A Walker in the City by Alfred Kazin

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Kazin’s memorable description of his life as a young man as he makes the journey from Brooklyn to “americanca”-the larger world that begins at the other end of the subway in Manhattan. A classic portrayal of the Jewish immigrant culture of the 1930s. Drawings by Marvin Bileck.

About Alfred Kazin

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Alfred Kazin, a literary critic and professor of English literature, was born in Brooklyn and educated at City College and Columbia University. Kazin established his own critical reputation in the mid-1940s with On Native Grounds (1942), a study of American literature. He started work on it at the suggestion of Carl Van Doren in 1939 while, he explains, "half-heartedly doing a master's essay at Columbia on Gibbon and wondering what would ever become of me or of the maddening age." His later work, Bright Book of American Life (1973), is both a recapitulation of modernism and an evaluation of American writers who have achieved prominence since 1945. Modernism, a favorite topic of Kazin, is in his view a literary revolution marked by spontaneity and individuality but lacking in precisely the mass culture appeal necessary to its survival. Contemporaries (1962) includes reflective essays on travel, five essays on Freud, and some very perceptive essays on literary and political matters. The final section, "The Critic's Task," concerns itself with the critic's function within a popular and an academic context and with critical theory and principles. Starting Out in the Thirties (1965) describes Kazin's early years with The New Republic as book reviewer and evaluates his contemporaries in a period when the depression and radical political thought, pro and con, deeply affected literary production. In the midst of the current antihumanistic trend in literary theory, Kazin remains a literary critic of the old school, believing in the relevance of literature to modern life. Alfred Kazin died on June 5, 1998.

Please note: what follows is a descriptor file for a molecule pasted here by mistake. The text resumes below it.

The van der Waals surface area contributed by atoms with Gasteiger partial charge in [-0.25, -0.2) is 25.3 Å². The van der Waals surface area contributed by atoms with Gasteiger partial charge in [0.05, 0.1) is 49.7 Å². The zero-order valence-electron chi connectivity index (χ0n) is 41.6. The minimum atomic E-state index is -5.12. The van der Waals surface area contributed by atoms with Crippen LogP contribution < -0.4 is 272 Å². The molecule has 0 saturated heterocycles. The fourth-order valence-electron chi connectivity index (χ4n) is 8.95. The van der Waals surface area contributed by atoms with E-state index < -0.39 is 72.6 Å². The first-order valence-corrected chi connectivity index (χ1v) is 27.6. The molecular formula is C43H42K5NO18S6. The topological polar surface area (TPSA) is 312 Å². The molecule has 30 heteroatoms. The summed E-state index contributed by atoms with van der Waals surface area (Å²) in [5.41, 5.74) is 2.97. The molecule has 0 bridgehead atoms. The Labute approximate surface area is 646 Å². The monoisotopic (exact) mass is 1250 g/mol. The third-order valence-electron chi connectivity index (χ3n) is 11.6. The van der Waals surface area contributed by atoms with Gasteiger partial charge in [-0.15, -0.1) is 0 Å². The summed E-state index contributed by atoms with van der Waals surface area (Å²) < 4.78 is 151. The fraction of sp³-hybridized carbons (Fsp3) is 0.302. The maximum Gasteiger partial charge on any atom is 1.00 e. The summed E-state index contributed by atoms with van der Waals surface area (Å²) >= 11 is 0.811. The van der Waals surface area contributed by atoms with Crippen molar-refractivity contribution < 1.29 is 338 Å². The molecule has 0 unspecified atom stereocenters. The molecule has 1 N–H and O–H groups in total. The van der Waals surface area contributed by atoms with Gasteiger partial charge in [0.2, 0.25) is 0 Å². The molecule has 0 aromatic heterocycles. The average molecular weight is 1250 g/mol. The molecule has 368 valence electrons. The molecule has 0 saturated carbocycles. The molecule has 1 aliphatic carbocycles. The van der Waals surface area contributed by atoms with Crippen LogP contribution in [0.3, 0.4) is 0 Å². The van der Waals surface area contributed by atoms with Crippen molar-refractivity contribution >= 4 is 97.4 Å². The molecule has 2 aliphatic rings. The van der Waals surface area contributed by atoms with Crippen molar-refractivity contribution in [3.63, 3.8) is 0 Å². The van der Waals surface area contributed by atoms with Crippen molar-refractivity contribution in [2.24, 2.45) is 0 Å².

Published March 19, 1969 by Mariner Books. 192 pages
Genres: Biographies & Memoirs, Literature & Fiction. Non-fiction

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A street scene which derives from a boyhood in Brownsville, in Brooklyn, and which- in its succession of sequences- radiates from a slum settlement of Jewish immigrants to the far bourns of ""the city"" beyond, from the tradition and solidarity and insulation of the foreign born to the quest for ...

Oct 29 1951 | Read Full Review of A Walker in the City

The New York Times

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On the very first page of ''Our New York,'' a huge cubical structure - pierced through the center like a nut from some cosmic hardware store - teeters ominously over a frowning passerby as if it might fall on him and lock or screw him into place to complete some obscure relation between art and l...

Jan 14 1990 | Read Full Review of A Walker in the City

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